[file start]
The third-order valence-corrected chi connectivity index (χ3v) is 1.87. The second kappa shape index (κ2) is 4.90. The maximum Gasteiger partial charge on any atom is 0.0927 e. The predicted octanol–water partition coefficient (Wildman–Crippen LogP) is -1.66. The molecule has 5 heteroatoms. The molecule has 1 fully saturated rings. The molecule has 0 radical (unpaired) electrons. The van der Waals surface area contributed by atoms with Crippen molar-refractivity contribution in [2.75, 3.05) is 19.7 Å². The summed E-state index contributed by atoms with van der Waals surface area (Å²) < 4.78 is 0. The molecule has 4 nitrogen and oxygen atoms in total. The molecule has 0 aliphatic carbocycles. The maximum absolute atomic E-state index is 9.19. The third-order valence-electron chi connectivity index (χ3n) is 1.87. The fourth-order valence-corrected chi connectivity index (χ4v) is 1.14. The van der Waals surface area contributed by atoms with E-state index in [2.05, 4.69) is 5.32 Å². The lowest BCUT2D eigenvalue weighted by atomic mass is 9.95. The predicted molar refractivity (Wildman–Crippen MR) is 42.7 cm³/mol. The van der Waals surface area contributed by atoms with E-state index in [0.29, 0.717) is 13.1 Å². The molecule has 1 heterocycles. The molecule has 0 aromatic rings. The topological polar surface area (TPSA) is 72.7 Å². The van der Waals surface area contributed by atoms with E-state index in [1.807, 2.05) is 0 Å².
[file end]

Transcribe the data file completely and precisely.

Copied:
The third-order valence-corrected chi connectivity index (χ3v) is 1.87. The second kappa shape index (κ2) is 4.90. The maximum Gasteiger partial charge on any atom is 0.0927 e. The predicted octanol–water partition coefficient (Wildman–Crippen LogP) is -1.66. The molecule has 5 heteroatoms. The molecule has 1 fully saturated rings. The molecule has 0 radical (unpaired) electrons. The van der Waals surface area contributed by atoms with Crippen molar-refractivity contribution in [2.75, 3.05) is 19.7 Å². The summed E-state index contributed by atoms with van der Waals surface area (Å²) < 4.78 is 0. The molecule has 4 nitrogen and oxygen atoms in total. The molecule has 0 aliphatic carbocycles. The maximum absolute atomic E-state index is 9.19. The third-order valence-electron chi connectivity index (χ3n) is 1.87. The fourth-order valence-corrected chi connectivity index (χ4v) is 1.14. The van der Waals surface area contributed by atoms with E-state index in [2.05, 4.69) is 5.32 Å². The lowest BCUT2D eigenvalue weighted by atomic mass is 9.95. The predicted molar refractivity (Wildman–Crippen MR) is 42.7 cm³/mol. The van der Waals surface area contributed by atoms with E-state index in [0.29, 0.717) is 13.1 Å². The molecule has 1 heterocycles. The molecule has 0 aromatic rings. The topological polar surface area (TPSA) is 72.7 Å². The van der Waals surface area contributed by atoms with E-state index in [1.807, 2.05) is 0 Å².